“A lot of the motifs in I Am the Dog have to do with asking questions, and I do think that losing yourself in something shiny and new can raise a lot of questions about oneself, and how one exists in the world,” Foote offers over Zoom from her New York apartment, though the songwriter adds she’s not exactly looking for concrete answers.
As it stands, there’s a lot to love on I Am the Dog — and, yes, to obsess over. Produced by John Congleton [St. Vincent, Lana Del Rey], the collection is massive-sounding — Foote and co-guitarist Teddy O’Mara’s pedal-powered dynamism pushes the outfit towards fuzz-fractured, Pixies-leaning pop (“Salivate,” “Cake”), though the band likewise glide through ultra-chill, surf-styled confectionery (“Center”). Even before delivering their towering Dog, though, Sir Chloe possessed a rabid fanbase. Take how myriad TikTokers fixated on the act’s 2020 single “Michelle” as the source of inspiration for lip-sync videos and aesthetically glitchy tributes; the slow-burn ballad has also racked up more than 194,000,000 spins on Spotify alone.
Ahead of a summer tour schedule full of headlining gigs and supporting slots for the likes of Beck and Phoenix, Foote fills RANGE in on a few recent obsessions, and how they impacted I Am the Dog.
Something that I really discovered while I was writing this album was niche history books. Things like the Mongolian raid of Tsushima back in the 13th century; or I was reading this book Chaos, which is about Charles Manson and the CIA. I also read a book about Chernobyl, and then I read a book about the sex lives of medieval women. I got obsessed with history.
With the Mongolians invading Tsushima, I was actually playing a video game called Ghosts of Tsushima, where you’re a Samurai during that war. It’s based on a historical event, but it’s not [entirely] historically accurate. So, I just started doing a bunch of research on the topic because I didn’t know anything about it. That was one of the first wars in all of human history where [gunpowder and explosives] were used, for instance. I thought that was fascinating. I wanted to learn more about how the technology was discovered and developed.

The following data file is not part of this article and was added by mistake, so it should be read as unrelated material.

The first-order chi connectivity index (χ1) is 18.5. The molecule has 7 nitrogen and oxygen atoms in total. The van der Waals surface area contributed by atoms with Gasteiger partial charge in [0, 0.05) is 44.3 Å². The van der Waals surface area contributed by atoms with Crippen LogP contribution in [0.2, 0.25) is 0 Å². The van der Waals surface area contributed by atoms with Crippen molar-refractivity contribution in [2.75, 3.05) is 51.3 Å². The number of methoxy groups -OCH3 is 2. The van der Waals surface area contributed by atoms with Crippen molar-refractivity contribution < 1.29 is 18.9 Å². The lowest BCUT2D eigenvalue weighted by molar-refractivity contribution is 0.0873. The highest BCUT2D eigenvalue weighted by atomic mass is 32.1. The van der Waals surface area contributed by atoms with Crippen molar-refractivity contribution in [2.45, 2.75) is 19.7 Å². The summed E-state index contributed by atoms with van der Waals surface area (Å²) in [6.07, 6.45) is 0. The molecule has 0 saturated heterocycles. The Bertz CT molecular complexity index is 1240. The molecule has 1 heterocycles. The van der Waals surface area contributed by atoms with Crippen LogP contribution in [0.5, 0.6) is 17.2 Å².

Then I got more into American history, specifically religion in America. I think Mormonism is really interesting because it’s such a young religion. John Krakauer’s one of my favourite authors, and he had written that book Under the Banner of Heaven. I had read it years ago…[and] I was [re-]reading that at the same time that I was writing a lot of the songs that made it onto the album. It ended up coinciding [with some of the lyrics] — songs that reference control more heavily. That was because I was reading a book about this religion.
I was listening to a lot of Cocteau Twins, specifically their album Four Calendar Café; I listened to that album almost every day last summer, when we were really in the thick of writing and recording the album. And I was listening to a lot of Slowdive and Mojave 3 — and My Bloody Valentine, obviously. I got into that very dense, textural music; it makes my body feel really good. I think, overall, there are more textures on the album because of that. We stayed pretty guitar-heavy, but we’ve definitely leaned more into other textures.